Many Australians think that present-day sightings of the Tasmanian tiger – aka the thylacine – are on a par with seeing the Loch Ness Monster in Scotland. Nevertheless, the past few years have brought numerous credible sightings of this supposedly extinct creature.
To try and finally separate the fact from the myth, a group of scientists is preparing to launch a search for the Tasmanian tiger deep in the far north of Queensland, Australia.
Scientists from James Cook University will place 50 camera traps baited with lures to collect information on two sites in north Queensland. The cameras will be able to detect all species, so regardless of whether they actually spot a Tasmanian tiger, the researchers have said the data will be put to good use. The field work will begin in April this year.
The last Tasmanian tiger, known as Benjamin, is believed to have died at Hobart Zoo on the island of Tasmania in September 1936 (video below). With a head like a wolf, a striped body like a tiger, and a pouch like a wombat, these marsupials were proud apex predators that once roamed across mainland Australia and Tasmania.
Historical footage of the last Thylacines at Beaumaris Zoo in December 1933
Archeologists have found engravings depicting thylacines in the Aboriginal rock art of mainland Australia from at least 3,000 years ago. It's thought they went extinct from the continent’s mainland around 2,000 years ago, largely due to the invasive species of the dingo. Although early European colonizers noted their numbers were slim, the thylacine managed to cling on in Tasmania until the 20th century. Even in their isolation on the island, their numbers fell to dismal proportions due to continued competition from dingos and overhunting by humans. Eventually, by 1936, they were supposedly no more left in the wild or in captivity.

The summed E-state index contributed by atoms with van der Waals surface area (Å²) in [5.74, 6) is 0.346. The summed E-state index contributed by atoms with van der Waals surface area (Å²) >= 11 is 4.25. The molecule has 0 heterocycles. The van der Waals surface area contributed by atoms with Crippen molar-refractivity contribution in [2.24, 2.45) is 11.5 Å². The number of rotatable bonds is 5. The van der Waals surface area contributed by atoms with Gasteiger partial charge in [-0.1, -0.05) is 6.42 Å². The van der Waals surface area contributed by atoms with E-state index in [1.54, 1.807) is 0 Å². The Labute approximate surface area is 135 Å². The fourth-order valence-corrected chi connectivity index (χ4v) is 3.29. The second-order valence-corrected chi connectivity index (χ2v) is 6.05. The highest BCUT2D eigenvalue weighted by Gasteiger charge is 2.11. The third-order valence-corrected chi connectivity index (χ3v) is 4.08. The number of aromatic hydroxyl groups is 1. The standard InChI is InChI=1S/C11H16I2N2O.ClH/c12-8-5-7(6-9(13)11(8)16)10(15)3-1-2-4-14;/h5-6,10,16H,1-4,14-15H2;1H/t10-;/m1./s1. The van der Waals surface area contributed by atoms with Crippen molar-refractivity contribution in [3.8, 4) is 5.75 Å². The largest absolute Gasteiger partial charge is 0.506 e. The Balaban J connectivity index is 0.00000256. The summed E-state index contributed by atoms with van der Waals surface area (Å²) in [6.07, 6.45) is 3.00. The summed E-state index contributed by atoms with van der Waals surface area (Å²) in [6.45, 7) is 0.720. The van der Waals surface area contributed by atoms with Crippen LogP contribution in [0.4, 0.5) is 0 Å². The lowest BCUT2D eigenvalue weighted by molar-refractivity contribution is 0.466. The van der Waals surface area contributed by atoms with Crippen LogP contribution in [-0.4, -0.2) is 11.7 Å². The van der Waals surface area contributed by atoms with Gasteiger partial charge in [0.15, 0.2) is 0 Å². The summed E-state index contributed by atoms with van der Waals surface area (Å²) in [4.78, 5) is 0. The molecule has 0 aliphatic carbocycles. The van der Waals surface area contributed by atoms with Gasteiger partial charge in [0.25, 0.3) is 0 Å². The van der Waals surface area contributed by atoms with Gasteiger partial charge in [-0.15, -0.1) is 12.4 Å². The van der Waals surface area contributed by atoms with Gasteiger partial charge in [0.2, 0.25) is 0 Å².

Although early European colonizers noted their numbers were slim, the thylacine managed to cling on in Tasmania until the 20th century. In their isolation on the island, their numbers fell to dismal proportions due to continued competition from dingos and overhunting by humans. Eventually, by 1936, they were supposedly no more left in the wild or in captivity.
However, many people theorize that a few managed to escape the wrath of extinction and quietly live on in isolated pockets of Tropical North Queensland. Since the 1930s until recently, there have been thousands of unconfirmed sightings of them in Queensland from the local residents, campers, and park rangers.
“One of those observers was a long-time employee of the Queensland National Parks Service, and the other was a frequent camper and outdoorsman in north Queensland,” Professor Bill Laurance, co-investigator of the project, said in a statement. “All observations of putative Thylacines to date have been at night, and in one case four animals were observed at close range – about 20 feet away – with a spotlight.
“We have cross-checked the descriptions we received of eyeshine color, body size and shape, animal behavior, and other attributes, and these are inconsistent with known attributes of other large-bodied species in north Queensland such as dingoes, wild dogs or feral pigs.”
This is perhaps one of the most scientific searches for the Thylacine put together in recent decades. Although that doesn’t mean people haven't been searching for it. In 2005, the Australian magazine Bulletin and a Tasmanian tour operator put up a reward of AUS $3 million (US $2.2 million) for the live capture of a thylacine. Many dismissed the competition as self-promotion for the magazine and, needless to say, nobody claimed the prize.
Perhaps after all these years of unconfirmed sightings and grainy video footage, the truth will finally be revealed?
You can download Expedia.co.uk's "Unknown Tourism" travel posters of extinct animals for free on their website. Although this may need to be updated soon.